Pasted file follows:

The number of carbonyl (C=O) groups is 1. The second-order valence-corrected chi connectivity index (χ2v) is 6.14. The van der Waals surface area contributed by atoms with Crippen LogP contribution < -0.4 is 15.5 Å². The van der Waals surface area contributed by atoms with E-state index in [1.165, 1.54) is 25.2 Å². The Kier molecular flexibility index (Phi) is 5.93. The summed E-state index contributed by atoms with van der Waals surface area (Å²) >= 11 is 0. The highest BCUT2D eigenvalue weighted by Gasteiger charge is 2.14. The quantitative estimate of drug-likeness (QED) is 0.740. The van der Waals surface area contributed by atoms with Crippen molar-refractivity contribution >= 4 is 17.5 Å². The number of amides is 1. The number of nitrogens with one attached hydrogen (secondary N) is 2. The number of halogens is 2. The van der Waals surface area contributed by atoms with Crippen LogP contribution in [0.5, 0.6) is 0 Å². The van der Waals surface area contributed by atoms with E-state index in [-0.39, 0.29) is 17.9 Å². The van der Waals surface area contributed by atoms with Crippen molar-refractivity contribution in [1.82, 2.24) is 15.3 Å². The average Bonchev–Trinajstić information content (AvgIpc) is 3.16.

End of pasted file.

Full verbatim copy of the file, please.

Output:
The number of carbonyl (C=O) groups is 1. The second-order valence-corrected chi connectivity index (χ2v) is 6.14. The van der Waals surface area contributed by atoms with Crippen LogP contribution < -0.4 is 15.5 Å². The van der Waals surface area contributed by atoms with E-state index in [1.165, 1.54) is 25.2 Å². The Kier molecular flexibility index (Phi) is 5.93. The summed E-state index contributed by atoms with van der Waals surface area (Å²) >= 11 is 0. The highest BCUT2D eigenvalue weighted by Gasteiger charge is 2.14. The quantitative estimate of drug-likeness (QED) is 0.740. The van der Waals surface area contributed by atoms with Crippen molar-refractivity contribution >= 4 is 17.5 Å². The number of amides is 1. The number of nitrogens with one attached hydrogen (secondary N) is 2. The number of halogens is 2. The van der Waals surface area contributed by atoms with Crippen LogP contribution in [0.5, 0.6) is 0 Å². The van der Waals surface area contributed by atoms with E-state index in [-0.39, 0.29) is 17.9 Å². The van der Waals surface area contributed by atoms with Crippen molar-refractivity contribution in [1.82, 2.24) is 15.3 Å². The average Bonchev–Trinajstić information content (AvgIpc) is 3.16.